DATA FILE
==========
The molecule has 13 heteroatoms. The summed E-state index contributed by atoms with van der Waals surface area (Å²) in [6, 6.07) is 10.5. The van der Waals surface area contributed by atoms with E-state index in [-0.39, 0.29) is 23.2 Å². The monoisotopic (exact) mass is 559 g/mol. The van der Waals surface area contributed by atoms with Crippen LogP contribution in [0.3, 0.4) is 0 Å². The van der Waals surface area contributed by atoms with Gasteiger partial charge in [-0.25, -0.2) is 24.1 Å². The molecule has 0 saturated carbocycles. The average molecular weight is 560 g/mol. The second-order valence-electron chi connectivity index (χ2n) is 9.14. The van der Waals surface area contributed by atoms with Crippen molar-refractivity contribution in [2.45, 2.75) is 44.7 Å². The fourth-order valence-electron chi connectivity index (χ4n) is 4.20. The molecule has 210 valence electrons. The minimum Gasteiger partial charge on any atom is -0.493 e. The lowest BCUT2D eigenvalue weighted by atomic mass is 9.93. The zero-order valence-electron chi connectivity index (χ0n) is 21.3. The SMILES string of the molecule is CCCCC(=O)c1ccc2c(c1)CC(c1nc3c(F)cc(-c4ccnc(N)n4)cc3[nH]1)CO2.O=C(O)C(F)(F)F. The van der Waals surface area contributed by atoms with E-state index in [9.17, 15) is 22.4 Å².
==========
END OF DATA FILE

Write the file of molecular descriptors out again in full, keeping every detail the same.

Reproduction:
The molecule has 13 heteroatoms. The summed E-state index contributed by atoms with van der Waals surface area (Å²) in [6, 6.07) is 10.5. The van der Waals surface area contributed by atoms with E-state index in [-0.39, 0.29) is 23.2 Å². The monoisotopic (exact) mass is 559 g/mol. The van der Waals surface area contributed by atoms with Crippen LogP contribution in [0.3, 0.4) is 0 Å². The van der Waals surface area contributed by atoms with Gasteiger partial charge in [-0.25, -0.2) is 24.1 Å². The molecule has 0 saturated carbocycles. The average molecular weight is 560 g/mol. The second-order valence-electron chi connectivity index (χ2n) is 9.14. The van der Waals surface area contributed by atoms with Crippen molar-refractivity contribution in [2.45, 2.75) is 44.7 Å². The fourth-order valence-electron chi connectivity index (χ4n) is 4.20. The molecule has 210 valence electrons. The minimum Gasteiger partial charge on any atom is -0.493 e. The lowest BCUT2D eigenvalue weighted by atomic mass is 9.93. The zero-order valence-electron chi connectivity index (χ0n) is 21.3. The SMILES string of the molecule is CCCCC(=O)c1ccc2c(c1)CC(c1nc3c(F)cc(-c4ccnc(N)n4)cc3[nH]1)CO2.O=C(O)C(F)(F)F. The van der Waals surface area contributed by atoms with E-state index in [9.17, 15) is 22.4 Å².